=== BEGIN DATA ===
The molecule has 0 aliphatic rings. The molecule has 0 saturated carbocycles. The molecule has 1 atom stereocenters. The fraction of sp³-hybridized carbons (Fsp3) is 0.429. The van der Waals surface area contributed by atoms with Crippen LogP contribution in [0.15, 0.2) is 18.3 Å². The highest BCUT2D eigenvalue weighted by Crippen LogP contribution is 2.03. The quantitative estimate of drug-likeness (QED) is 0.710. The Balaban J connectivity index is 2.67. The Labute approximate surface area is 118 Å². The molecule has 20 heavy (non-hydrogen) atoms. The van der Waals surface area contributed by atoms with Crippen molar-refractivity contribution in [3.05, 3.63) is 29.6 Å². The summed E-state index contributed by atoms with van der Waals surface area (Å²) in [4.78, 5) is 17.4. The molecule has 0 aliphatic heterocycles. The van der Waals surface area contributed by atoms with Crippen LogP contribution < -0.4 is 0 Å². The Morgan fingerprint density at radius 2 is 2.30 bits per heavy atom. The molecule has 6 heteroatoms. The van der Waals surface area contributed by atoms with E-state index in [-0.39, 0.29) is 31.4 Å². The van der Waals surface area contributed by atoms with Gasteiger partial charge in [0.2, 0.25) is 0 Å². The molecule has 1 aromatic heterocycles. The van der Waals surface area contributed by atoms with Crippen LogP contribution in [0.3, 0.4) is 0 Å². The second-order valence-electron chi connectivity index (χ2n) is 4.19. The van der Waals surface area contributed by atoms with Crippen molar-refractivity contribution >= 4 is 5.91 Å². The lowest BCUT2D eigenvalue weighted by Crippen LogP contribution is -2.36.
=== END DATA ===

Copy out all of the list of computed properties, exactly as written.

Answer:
The molecule has 0 aliphatic rings. The molecule has 0 saturated carbocycles. The molecule has 1 atom stereocenters. The fraction of sp³-hybridized carbons (Fsp3) is 0.429. The van der Waals surface area contributed by atoms with Crippen LogP contribution in [0.15, 0.2) is 18.3 Å². The highest BCUT2D eigenvalue weighted by Crippen LogP contribution is 2.03. The quantitative estimate of drug-likeness (QED) is 0.710. The Balaban J connectivity index is 2.67. The Labute approximate surface area is 118 Å². The molecule has 20 heavy (non-hydrogen) atoms. The van der Waals surface area contributed by atoms with Crippen molar-refractivity contribution in [3.05, 3.63) is 29.6 Å². The summed E-state index contributed by atoms with van der Waals surface area (Å²) in [4.78, 5) is 17.4. The molecule has 0 aliphatic heterocycles. The van der Waals surface area contributed by atoms with Crippen LogP contribution < -0.4 is 0 Å². The Morgan fingerprint density at radius 2 is 2.30 bits per heavy atom. The molecule has 6 heteroatoms. The van der Waals surface area contributed by atoms with E-state index in [-0.39, 0.29) is 31.4 Å². The van der Waals surface area contributed by atoms with Gasteiger partial charge in [0.2, 0.25) is 0 Å². The molecule has 1 aromatic heterocycles. The van der Waals surface area contributed by atoms with Crippen LogP contribution in [0.3, 0.4) is 0 Å². The second-order valence-electron chi connectivity index (χ2n) is 4.19. The van der Waals surface area contributed by atoms with Crippen molar-refractivity contribution >= 4 is 5.91 Å². The lowest BCUT2D eigenvalue weighted by Crippen LogP contribution is -2.36.